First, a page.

Like most teenagers, Sir Ken Robinson had no idea what he wanted to be when he grew up.
"Life is a constant improvisation. How many of you, at the age of 15, accurately anticipated the life you've had?," he asked at his ASCD Annual Conference general session presentation last month.
"Your résumé conveys the myth that this was all planned. The last thing you want to do is convey the actual chaos you've been living through."
The path through your life appears as you take it, he explained, and finding your element implies tuning your ear to that inner voice that guides you along the journey. "It requires looking both beyond yourself and more deeply inside yourself to plot a course through your own talents and interests," Robinson noted.
Join Leslie Grant and James Stronge, authors of the new ASCD book West Meets East, in an exciting, free webinar as they discuss what teachers in the East (China) can learn from their counterparts in the West (United States) and vice versa.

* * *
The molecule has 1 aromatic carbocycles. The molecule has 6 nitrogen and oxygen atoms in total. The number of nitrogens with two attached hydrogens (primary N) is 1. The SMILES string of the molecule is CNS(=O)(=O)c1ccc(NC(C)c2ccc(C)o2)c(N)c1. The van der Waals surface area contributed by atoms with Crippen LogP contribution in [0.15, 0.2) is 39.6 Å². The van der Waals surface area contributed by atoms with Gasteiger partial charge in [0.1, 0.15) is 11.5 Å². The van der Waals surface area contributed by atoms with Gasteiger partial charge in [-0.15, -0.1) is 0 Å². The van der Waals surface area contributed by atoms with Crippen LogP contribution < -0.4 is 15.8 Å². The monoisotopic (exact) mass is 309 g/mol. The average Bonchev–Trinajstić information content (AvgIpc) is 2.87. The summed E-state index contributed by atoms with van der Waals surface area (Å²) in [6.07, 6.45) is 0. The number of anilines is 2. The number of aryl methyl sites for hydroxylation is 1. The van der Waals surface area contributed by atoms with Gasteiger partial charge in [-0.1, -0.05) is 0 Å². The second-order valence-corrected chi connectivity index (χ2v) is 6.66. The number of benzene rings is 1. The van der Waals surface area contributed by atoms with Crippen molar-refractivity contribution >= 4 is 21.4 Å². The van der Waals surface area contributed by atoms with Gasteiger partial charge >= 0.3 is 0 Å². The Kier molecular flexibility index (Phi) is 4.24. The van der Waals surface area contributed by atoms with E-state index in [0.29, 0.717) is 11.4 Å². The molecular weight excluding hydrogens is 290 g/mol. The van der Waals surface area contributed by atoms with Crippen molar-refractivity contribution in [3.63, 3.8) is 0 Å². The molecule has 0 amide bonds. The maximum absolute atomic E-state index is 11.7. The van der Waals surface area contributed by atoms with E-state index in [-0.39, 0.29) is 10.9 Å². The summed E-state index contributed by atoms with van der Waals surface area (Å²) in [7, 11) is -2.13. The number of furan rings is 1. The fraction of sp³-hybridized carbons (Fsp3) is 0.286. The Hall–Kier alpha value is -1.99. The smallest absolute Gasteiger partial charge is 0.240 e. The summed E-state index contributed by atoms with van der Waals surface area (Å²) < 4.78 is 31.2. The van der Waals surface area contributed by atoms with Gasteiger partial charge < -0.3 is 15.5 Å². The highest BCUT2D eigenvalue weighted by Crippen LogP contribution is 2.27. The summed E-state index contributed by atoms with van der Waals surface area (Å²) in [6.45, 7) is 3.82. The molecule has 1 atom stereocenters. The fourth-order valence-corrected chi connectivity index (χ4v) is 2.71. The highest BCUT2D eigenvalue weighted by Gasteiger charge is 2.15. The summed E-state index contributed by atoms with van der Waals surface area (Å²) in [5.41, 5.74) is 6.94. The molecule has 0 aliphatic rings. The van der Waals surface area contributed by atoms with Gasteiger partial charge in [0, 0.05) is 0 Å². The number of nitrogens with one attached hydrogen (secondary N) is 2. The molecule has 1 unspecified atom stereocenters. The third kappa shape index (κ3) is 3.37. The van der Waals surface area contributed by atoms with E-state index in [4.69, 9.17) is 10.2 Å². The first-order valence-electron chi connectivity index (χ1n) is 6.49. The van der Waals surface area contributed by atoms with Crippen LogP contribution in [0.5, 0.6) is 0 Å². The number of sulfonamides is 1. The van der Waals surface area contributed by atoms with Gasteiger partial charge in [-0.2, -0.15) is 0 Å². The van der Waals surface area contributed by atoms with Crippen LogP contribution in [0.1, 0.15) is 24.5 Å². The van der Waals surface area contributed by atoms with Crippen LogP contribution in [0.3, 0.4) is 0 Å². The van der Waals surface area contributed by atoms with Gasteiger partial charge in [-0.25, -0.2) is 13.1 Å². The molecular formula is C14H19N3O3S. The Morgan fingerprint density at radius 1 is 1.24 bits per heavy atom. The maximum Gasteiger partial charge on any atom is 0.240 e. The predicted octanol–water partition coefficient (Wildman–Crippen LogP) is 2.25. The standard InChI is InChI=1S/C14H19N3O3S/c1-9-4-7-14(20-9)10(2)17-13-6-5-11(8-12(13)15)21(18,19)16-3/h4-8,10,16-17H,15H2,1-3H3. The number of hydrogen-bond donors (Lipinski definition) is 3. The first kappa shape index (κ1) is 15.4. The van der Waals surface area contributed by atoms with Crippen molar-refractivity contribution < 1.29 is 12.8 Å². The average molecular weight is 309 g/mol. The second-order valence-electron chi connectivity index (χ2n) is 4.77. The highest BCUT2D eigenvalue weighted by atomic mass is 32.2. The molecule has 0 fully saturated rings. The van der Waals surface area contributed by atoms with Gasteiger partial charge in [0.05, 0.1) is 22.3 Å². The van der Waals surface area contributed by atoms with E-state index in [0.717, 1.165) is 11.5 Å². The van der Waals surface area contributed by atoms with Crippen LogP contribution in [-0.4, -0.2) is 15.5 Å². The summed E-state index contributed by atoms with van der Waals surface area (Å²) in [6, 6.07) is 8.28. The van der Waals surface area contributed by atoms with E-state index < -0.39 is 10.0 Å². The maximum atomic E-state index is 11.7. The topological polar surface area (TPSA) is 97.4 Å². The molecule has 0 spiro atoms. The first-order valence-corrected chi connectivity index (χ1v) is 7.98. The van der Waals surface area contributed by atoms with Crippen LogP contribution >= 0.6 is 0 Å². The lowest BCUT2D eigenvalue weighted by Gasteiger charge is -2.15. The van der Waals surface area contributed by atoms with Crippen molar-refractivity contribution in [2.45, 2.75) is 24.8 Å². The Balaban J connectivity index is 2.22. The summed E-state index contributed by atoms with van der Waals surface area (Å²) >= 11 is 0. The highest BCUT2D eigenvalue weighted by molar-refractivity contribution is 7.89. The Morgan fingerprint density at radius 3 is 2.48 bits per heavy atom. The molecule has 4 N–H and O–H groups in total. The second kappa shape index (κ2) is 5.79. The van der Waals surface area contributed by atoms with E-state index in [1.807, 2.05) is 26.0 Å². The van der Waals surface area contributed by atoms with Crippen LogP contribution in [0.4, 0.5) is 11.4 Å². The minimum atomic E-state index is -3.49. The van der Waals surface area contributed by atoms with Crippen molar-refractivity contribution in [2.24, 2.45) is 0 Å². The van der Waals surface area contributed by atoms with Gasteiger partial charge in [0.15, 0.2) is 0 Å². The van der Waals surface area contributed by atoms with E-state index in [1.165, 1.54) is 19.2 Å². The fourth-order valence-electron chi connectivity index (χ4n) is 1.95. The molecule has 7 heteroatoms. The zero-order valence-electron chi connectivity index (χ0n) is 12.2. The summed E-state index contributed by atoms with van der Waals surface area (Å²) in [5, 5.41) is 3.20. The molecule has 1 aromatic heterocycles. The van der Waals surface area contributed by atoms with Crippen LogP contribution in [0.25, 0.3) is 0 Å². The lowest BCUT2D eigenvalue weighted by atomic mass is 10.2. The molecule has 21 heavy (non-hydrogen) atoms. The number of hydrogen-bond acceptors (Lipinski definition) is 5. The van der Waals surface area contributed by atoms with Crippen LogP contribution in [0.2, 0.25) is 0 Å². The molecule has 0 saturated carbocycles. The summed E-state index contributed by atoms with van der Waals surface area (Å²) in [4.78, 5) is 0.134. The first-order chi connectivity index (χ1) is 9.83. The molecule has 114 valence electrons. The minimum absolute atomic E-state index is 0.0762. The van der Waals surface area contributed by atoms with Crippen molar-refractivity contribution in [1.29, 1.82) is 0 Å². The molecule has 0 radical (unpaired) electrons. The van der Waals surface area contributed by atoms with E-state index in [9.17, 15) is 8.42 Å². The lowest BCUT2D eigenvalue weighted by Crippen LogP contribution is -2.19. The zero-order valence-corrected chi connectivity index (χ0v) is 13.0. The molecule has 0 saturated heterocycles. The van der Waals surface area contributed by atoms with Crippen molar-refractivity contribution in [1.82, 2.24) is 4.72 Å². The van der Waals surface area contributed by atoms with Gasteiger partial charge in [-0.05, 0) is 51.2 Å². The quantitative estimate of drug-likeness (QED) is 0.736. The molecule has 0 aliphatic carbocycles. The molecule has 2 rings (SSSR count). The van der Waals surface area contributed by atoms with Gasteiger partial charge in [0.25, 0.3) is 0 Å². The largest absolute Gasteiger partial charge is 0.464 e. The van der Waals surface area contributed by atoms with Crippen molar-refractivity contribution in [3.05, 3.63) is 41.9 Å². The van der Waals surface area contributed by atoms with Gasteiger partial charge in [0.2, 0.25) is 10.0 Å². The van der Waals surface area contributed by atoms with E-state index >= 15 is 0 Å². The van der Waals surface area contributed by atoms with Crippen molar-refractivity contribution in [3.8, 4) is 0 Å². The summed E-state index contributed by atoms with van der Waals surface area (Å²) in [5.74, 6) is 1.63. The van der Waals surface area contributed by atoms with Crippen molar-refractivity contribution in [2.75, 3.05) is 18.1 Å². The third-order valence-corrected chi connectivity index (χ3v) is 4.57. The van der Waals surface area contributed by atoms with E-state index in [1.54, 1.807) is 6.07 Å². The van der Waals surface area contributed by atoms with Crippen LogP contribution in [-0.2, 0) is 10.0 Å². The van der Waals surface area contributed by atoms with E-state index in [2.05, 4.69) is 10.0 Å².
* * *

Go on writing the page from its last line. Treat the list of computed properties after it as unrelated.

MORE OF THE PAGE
A fundamental societal need is to end the marginalization (and ongoing fragmentation) of efforts to transform how schools address barriers to learning and teaching and re-engage disconnected students. To this end, our work emphasizes embedding all specific initiatives into a broad school improvement framework that can guide development of a unified and comprehensive system of student and learning supports. Such a framework enables using the growing interest in the "whole" as a catalyst to effectively weave together the full range of existing school-home community resources.